Turandot (Gozzi)

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Yevgeny Vakhtangov's production of Turandot in 1922.
Turandot, engraving about 1859

Turandot (1762) is a commedia dell'arte play by Carlo Gozzi after a supposedly Persian story from the collection Les Mille et un jours (1710–1712) by François Pétis de la Croix. The play provides the plot for the homonymous opera by Puccini (and also the earlier work by Busoni), although it was Friedrich Schiller's adaptation Turandot, Prinzessin von China (1801) which initially interested Puccini in the material.

Another adaptation of the story comes from the German playwright Karl Vollmoeller. The twentieth-century dramatist Bertolt Brecht also adapted Gozzi's play, as Turandot, or the Whitewashers' Congress (1953–4).


The story, set in ancient China, involves prince Calàf who falls in love with the cold princess Turandot. To obtain permission to marry her, a suitor must solve three riddles; any false answer results in death. Calàf passes the test, but Turandot still hesitates to marry him. He offers her a way out, agreeing to die should she be able to guess his real name.

Comparison of Gozzi's and Schiller's versions[edit]

Gozzi's play has a “light, sarcastic tone” whereas Schiller transforms it into a symbolic epic with an idealised moral attitude. Gozzi, although he also uses both elements of drama and comedy, puts them side by side as independent parts; Schiller combines them and makes them the result of each other. This interaction of dramatic and comical, their interdependence and the fact of their being equally matched, embodies the Romantic principle of universalism.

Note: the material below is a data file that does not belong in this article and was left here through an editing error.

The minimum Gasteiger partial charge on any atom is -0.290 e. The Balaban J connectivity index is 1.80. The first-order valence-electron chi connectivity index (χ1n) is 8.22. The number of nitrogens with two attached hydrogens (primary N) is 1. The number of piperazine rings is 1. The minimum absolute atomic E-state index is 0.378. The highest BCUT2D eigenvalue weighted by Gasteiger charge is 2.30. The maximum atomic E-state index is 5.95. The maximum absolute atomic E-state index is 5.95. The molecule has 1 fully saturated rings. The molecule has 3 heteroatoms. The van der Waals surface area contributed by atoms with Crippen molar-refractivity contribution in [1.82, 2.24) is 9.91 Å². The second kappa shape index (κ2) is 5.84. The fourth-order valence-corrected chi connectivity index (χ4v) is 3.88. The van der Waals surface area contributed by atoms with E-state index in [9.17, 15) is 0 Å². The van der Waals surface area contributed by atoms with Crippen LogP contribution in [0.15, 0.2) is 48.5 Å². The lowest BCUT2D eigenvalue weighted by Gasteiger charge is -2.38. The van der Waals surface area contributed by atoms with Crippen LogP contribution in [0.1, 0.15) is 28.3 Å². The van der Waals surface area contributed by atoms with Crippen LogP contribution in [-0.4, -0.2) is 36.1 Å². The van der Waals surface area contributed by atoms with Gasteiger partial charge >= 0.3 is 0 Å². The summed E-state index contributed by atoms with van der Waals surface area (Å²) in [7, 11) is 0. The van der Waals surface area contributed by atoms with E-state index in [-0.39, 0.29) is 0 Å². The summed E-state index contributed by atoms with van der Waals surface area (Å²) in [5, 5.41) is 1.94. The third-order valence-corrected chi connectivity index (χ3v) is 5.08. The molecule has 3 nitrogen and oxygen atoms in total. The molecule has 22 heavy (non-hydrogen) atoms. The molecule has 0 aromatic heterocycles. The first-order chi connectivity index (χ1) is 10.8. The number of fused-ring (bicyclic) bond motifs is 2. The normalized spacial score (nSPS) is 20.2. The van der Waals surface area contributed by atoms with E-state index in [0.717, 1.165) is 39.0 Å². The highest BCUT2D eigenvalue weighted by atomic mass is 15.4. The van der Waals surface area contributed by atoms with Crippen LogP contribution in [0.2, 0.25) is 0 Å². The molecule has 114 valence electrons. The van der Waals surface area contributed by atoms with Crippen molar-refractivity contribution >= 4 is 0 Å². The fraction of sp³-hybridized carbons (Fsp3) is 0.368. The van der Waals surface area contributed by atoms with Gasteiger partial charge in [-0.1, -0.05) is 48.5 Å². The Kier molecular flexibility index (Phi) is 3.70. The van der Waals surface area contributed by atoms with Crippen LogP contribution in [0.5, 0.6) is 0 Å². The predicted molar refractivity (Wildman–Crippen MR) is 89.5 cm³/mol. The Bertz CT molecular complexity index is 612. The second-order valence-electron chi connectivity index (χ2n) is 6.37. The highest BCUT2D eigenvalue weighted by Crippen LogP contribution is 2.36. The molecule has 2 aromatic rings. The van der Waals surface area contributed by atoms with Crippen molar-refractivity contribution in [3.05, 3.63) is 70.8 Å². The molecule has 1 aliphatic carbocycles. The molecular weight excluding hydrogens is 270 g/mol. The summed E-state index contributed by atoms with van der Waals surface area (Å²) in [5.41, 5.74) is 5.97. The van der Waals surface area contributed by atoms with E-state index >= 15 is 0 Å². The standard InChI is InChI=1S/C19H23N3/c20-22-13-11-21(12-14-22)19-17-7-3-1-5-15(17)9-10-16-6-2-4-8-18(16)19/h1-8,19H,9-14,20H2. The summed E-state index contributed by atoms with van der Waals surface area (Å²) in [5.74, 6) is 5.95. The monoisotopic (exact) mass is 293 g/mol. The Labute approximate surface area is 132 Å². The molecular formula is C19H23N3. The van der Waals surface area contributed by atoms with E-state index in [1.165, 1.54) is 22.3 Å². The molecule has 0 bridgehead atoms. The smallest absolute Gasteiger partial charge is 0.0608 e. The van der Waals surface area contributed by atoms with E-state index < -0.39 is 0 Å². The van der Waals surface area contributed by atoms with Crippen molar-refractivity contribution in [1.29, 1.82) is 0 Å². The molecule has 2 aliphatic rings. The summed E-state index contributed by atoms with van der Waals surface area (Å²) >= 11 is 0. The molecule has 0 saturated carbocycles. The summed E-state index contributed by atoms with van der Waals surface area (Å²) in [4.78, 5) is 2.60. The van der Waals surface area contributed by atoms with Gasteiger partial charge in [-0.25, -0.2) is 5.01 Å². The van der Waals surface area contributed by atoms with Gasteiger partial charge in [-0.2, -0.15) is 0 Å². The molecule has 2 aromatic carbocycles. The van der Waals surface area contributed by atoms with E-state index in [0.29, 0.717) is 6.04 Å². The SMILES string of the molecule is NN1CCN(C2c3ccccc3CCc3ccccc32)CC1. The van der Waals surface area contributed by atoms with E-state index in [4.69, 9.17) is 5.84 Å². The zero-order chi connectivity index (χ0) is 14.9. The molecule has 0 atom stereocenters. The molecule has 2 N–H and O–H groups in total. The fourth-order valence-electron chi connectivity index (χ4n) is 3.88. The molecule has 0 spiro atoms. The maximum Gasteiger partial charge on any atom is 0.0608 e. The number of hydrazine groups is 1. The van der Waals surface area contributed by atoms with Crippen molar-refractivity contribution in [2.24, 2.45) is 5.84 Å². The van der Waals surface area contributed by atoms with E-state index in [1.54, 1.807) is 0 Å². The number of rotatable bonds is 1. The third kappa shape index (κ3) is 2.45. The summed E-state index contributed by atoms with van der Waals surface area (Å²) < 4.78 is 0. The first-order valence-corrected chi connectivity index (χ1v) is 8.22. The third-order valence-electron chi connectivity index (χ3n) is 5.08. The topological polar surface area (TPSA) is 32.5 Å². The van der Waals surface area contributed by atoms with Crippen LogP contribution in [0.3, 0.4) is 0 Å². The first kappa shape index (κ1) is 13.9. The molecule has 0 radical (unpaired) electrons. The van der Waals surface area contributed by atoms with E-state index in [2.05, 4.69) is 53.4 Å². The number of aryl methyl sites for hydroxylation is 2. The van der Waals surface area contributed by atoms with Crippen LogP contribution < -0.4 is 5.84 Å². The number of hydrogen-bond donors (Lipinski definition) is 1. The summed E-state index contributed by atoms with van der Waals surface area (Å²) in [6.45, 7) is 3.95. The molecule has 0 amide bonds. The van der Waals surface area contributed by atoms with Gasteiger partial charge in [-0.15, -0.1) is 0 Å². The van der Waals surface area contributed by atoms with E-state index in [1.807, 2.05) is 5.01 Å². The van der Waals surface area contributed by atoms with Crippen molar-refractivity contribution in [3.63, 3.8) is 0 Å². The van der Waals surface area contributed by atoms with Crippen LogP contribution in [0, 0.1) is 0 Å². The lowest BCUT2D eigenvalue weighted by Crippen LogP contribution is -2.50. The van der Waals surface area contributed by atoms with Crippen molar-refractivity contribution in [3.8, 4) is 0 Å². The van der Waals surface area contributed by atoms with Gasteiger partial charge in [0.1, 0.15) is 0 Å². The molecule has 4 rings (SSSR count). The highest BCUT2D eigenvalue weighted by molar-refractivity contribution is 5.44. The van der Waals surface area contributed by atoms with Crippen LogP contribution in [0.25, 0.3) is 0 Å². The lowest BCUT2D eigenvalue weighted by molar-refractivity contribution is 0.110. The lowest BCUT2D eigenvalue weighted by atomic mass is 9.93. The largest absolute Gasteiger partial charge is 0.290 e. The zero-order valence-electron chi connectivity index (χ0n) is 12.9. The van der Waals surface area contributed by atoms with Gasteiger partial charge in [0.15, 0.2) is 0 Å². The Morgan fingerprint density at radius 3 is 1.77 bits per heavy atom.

Gozzi's main character, the princess Turandot, seems to act out of a mood and cruelty whereas Schiller's Turandot is a person who resolutely follows her moral and ethical attitude. Also prince Calàf, who is a kind of lost soul and philanderer in Gozzi's version, becomes a kind lover who surrenders to his deep and true love for Turandot.

The classical commedia dell’arte characters in the play, especially Pantalone and Brighella, whose language is rather colloquial in Gozzi's version, lose their naïve nature and even speak in well-formed verses in Schiller's work; they also contribute to the more severe and moralistic atmosphere in Schiller's adaptation.


  • Banham, Martin, ed. (1998). "Gozzi, Carlo". The Cambridge Guide to Theatre. Cambridge University Press. pp. 438–439. ISBN 0-521-43437-8.